Some reasons why folktales were created and told to younger generations

Let’s find out what are some reasons why folktales were created and told to younger generations. A folktale is a story originating in popular culture, typically passed on by word of mouth.

Reasons Why Folktales Were Created and Told to Younger Generations

Folktales were created and shared with younger generations for a multitude of reasons. Primarily, they served as a means of cultural preservation and transmission, allowing societies to pass on their values, customs, history, and wisdom from one generation to the next. Folktales often contained moral lessons and social codes of conduct, acting as educational tools for young ones to learn right from wrong. They also nurtured creativity and imagination, fostering a sense of wonder about the world. Additionally, folktales were a form of entertainment, ensuring that stories and oral traditions were kept alive within communities. This tradition of storytelling has been integral to human societies, offering insights into the cultural, philosophical, and moral fabric of various civilizations across time.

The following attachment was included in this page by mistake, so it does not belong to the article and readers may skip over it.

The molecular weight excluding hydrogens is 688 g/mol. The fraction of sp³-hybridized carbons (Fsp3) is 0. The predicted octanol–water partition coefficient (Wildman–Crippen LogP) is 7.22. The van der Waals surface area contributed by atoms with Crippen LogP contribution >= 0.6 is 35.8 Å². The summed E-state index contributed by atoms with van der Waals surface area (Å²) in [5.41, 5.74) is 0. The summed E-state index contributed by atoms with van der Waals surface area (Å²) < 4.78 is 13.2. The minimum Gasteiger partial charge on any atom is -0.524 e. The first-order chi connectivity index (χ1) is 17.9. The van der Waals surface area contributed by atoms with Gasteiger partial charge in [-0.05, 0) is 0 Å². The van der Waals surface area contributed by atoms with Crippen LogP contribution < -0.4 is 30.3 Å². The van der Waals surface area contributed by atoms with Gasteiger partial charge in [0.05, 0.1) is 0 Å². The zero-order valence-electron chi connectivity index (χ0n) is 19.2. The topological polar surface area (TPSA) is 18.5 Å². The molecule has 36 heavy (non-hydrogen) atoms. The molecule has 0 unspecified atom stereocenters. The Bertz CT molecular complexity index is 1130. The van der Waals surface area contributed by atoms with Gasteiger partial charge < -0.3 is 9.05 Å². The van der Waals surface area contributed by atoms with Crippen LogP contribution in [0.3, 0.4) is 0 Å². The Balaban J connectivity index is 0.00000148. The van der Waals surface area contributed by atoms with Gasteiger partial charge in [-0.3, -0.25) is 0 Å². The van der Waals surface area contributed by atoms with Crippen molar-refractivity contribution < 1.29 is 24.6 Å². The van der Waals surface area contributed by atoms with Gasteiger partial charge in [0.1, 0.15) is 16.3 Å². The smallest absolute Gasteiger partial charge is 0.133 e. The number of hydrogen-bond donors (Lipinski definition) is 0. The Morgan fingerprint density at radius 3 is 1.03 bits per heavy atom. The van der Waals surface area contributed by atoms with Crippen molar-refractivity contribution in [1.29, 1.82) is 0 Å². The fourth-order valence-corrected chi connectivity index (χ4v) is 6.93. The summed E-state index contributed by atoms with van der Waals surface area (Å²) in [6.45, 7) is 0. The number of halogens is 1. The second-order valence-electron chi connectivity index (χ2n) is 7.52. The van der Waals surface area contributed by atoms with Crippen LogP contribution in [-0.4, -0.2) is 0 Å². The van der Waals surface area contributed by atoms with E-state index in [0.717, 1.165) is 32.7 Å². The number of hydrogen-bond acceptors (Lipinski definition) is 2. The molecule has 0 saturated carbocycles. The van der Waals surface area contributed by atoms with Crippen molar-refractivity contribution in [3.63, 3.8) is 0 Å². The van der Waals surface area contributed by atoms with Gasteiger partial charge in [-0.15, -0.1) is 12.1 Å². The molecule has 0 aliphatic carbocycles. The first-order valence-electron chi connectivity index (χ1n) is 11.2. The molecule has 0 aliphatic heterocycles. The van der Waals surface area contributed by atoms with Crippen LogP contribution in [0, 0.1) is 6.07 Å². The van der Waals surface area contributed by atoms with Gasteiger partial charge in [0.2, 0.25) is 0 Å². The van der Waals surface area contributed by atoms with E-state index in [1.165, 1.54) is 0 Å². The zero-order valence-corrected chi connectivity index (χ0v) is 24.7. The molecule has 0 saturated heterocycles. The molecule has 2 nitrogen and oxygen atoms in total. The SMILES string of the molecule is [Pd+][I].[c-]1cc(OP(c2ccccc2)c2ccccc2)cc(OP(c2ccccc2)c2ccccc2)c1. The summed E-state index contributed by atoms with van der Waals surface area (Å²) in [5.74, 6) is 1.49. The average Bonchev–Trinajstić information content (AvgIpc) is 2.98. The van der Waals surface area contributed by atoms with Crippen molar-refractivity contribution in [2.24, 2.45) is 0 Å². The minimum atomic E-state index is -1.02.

Through folktales, common history knowledge, that reinforces cultural values, and also highlight important traditions, were passed on from a generation to generation. Amongst many other reasons, folktales also provide many qualities to the current generation, such as:

  • Develop stronger reading skills
  • Study other cultures
  • Model character traits
  • Appreciate other traditions
  • Learn about decision making 
  • Explore new ways of seeing the world
  • Discover a love of stories

Example of Folktales

Below are some of the popular folktales example:

  • “Goldilocks and the Three Bears” – a British story about a girl who breaks into the house of the three bears, tries everything out, and gets scared away
  • “The White Elephant” – a folktale from Asia about how the kind white elephant is treated kindly
  • “Anansi the Spider” – an Ashanti folk tale about the trickster, Anansi, who takes the form of a spider and empowers people of African descent all over the world
  • “The Ant and the Grasshopper” – one of Aesop’s fables about the grasshopper who plays all summer, the ant who prepares for the hard time ahead, and the winter that greets them both.

Watch Video: What is a Folktale?

What is a Folktale?

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